Brussels, 13 Apr 2005
'Last month EU leaders made clear that they are ready to do the necessary to put the Union on a higher growth path and to realise our social and environmental ambitions. Today we are getting down to work,' said Commission President José Manuel Barroso, as he unveiled a three-year integrated guidelines package for implementing the updated Lisbon agenda.
There are significantly fewer guidelines in what the Commission describes as a simpler and more focused system of EU economic governance, focused on the core objectives of more growth and jobs. The package sets out a comprehensive list of macroeconomic, microeconomic and employment policies, providing guidance for Member States to establish national reform programmes by autumn 2005.
Having drawn up their three-year reform programmes on the basis of the guidelines, Member States will be expected to detail their progress each autumn in a national Lisbon report. 'The Commission will analyse and summarise these reports in an EU Annual Progress Report in January each year,' reads a statement.
The macroeconomic measures proposed within the guidelines target a well-balanced economic expansion with the full realisation of the EU's current growth potential. Specifically, Member States are urged to avoid policies that reinforce strong demand in an economic upturn and reduce demand during a downturn, pursue a satisfactory pace of debt reduction, and to ensure that pension and health care systems are financially viable while remaining adequate and accessible.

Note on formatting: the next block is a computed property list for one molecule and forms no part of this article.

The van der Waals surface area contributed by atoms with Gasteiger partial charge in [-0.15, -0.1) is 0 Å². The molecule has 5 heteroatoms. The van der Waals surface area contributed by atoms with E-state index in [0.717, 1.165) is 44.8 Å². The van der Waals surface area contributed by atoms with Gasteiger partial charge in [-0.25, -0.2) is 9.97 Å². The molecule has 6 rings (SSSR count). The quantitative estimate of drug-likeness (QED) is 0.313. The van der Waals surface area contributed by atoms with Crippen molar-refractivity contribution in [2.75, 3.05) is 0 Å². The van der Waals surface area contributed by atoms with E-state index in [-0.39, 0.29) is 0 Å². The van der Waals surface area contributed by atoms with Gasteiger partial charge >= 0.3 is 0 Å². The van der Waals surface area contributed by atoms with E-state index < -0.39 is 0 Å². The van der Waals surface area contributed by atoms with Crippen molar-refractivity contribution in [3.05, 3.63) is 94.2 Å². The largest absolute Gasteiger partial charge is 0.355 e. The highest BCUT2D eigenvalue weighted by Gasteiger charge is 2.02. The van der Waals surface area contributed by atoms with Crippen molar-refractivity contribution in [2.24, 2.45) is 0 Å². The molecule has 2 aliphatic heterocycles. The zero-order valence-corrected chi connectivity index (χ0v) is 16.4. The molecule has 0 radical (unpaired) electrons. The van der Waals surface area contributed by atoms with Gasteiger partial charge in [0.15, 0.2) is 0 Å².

On a microeconomic level, Member States are called upon to extend and deepen the internal market and create a more attractive business environment through timely transposition of internal market legislation, a reduction in state-aid, and by ensuring rigorous economic, social and environmental impact assessment of new regulation. To boost knowledge and innovation for growth, the Commission calls on EU nations to increase public expenditure on research and development (R&D), attract more students into scientific, technical and engineering disciplines, and commit to the setting up of joint European technology initiatives.
Finally, guidelines aimed at securing more and better jobs include recommendations to attract and retain more people in employment and modernise social protection systems, improve the adaptability of workers and enterprises, and increase investment in human capital through better education and skills.
The guidelines also underline the fact that Member Sates and the EU should take every opportunity to include regional and local governments, social partners and civil society in the implementation of the guidelines.
'We should face the challenges with a spirit of realistic optimism,' concluded Mr Barroso. 'The EU has a strong potential to develop further its competitive advantage. It is now crucial that actions are pursued with determination to exploit fully that potential.'
To see the integrated guidelines package, please consult the following web address: